m on January 16th, 2010

The problem of the war machine, or the firing squad: is a general necessary for n individuals to manage to fire in unison?

Our applications for dissertation fellowships are due at the end of February, which means that I’ve had my sole chapter on the mind quite a bit lately, even while wasting most of yesterday playing Doodle Jump. So it was excellent timing that Ryan Cordell should come out with his post on using Cultured Code‘s Things to help manage tasks over at Profhacker earlier this week. Putting together a dissertation is such a crazy project with pieces all over the place, that I feel that it’s necessary to rely on some sort of software tools just to save on redundancy.1

Anyway, Ryan makes the case for using Things as the general to get the firing squad to shoot in unison, the dissertation being both rhizome and a tree. But more precisely, his post is pretty excellent, because it provides a lot of use scenarios specific to academics–the sorts of scenarios that are completely obvious, but only in hindsight. Making a task with a deadline from an emailed CFP? Duh! Yet I had never thought of doing that, myself. Mostly, however, the post reminded me that not only had I spent a considerable chunk of change on Things, but that adding tasks can be done via the quick-entry popup in any application, a popup that includes references to the url you were looking at when you summoned it!

See, over the past half year or so, Things had become nothing more than the repository of the list of movies I wanted to see along with reasons why I wanted to see them. My inbox, instead, became my to-do list. This is suboptimal for three main reasons: first, even with Gmail labels, it’s hard to distinguish tasks from each other or see how some might actually be related. Second, an email won’t tell you when the deadline has passed. And, third, and most important, your inbox is constantly getting augmented by stuff that isn’t necessarily tasks, meaning that it is an unnatural blend of to-do list and, well, inbox. And that’s a mess.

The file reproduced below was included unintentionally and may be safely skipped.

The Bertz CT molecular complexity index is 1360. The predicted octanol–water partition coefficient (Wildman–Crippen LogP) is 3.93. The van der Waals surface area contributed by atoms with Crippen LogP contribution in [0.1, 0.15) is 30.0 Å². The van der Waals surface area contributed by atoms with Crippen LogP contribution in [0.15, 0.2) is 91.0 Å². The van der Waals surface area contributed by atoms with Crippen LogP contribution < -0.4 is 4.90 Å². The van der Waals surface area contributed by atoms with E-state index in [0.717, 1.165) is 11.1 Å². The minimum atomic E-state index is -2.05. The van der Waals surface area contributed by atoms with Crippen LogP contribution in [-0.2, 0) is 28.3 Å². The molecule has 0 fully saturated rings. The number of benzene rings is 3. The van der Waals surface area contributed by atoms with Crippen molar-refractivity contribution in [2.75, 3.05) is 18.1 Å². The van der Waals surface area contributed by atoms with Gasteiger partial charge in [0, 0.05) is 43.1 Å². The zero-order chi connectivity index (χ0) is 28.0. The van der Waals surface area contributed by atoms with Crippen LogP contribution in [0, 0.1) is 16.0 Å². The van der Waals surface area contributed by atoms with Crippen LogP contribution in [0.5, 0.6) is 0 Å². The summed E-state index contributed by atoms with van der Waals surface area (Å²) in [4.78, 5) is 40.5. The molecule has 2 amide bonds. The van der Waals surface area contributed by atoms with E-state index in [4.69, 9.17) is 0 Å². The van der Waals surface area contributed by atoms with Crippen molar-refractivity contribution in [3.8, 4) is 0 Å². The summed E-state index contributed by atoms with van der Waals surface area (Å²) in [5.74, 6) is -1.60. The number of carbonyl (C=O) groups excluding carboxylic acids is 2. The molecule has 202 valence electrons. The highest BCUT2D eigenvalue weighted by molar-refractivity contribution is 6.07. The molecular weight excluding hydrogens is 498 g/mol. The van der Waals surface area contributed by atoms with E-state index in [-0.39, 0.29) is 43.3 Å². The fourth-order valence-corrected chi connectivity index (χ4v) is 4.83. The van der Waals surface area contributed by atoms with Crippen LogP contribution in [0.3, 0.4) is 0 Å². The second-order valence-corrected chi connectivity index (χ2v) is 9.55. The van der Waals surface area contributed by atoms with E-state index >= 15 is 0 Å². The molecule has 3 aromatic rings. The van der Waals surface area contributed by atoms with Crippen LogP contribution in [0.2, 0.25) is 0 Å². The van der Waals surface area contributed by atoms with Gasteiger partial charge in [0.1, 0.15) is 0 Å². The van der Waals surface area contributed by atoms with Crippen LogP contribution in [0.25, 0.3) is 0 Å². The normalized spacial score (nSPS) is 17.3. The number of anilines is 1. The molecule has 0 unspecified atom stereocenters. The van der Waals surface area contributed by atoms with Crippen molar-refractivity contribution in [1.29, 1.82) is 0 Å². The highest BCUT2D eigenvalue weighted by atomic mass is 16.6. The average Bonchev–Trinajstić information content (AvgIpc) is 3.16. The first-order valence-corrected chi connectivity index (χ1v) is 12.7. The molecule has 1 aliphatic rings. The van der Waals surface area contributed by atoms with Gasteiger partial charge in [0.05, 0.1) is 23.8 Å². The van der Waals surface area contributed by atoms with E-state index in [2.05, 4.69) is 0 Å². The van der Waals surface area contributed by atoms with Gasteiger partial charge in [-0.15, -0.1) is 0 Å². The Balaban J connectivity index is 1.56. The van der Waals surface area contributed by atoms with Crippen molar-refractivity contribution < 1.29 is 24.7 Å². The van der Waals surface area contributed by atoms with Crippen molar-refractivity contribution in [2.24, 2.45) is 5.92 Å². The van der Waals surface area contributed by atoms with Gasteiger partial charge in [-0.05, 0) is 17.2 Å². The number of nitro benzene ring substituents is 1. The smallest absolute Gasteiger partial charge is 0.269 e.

So Ryan’s piece encouraged me to trim my inbox down to just four emails as well as separate out into discrete tasks the long lists I emailed myself about things I needed to do (read or think about) for my dissertation. Now, in Things, I can order them, group them, etc. And most importantly, I feel like I have some control over the process of thinking about a dissertation again.

Things is not perfect. Sharing the task database using Dropbox is rather risky. Further, syncing with the iPhone is a pain: it doesn’t sync when cradled–one has to open Things on the iPhone while it’s also running on a computer and both are on the same subnet. But why would I ever launch the Things app on my phone when it’s on the same subnet as my computer? If we’re on the same subnet, that means I’m at my computer! It would also be nice, and this may be possible though I just don’t yet know how, if I could have stuff automatically get sorted into certain areas based on the tags I give; everything tagged “dissertation” should land in my “Dissertation” area. And, finally, I would love if I could sync Things with Gcal, as right now I’m sometimes torn between putting something in Gcal and putting something in Things. Usually I opt for the calendar if the stuff is date-specific.2

The standard caveats apply about task managers (and any organizational tools, including DevonThink): it’s only useful if you use it, and what’s useful for one might not be useful for another. But for the time being, I’m back!

  1. My handwritten notes of ideas I get in bed or something, for example, are often very, very redundant. Software helps eliminate that duplicated work by showing one that it is duplicated work. []
  2. Apparently, the application can sync with iCal. I think I knew this, but there was something about the implementation that I did not like. Still, this means that I can most likely use iCal as a bridge to Gcal, but that has been messy in the past. []

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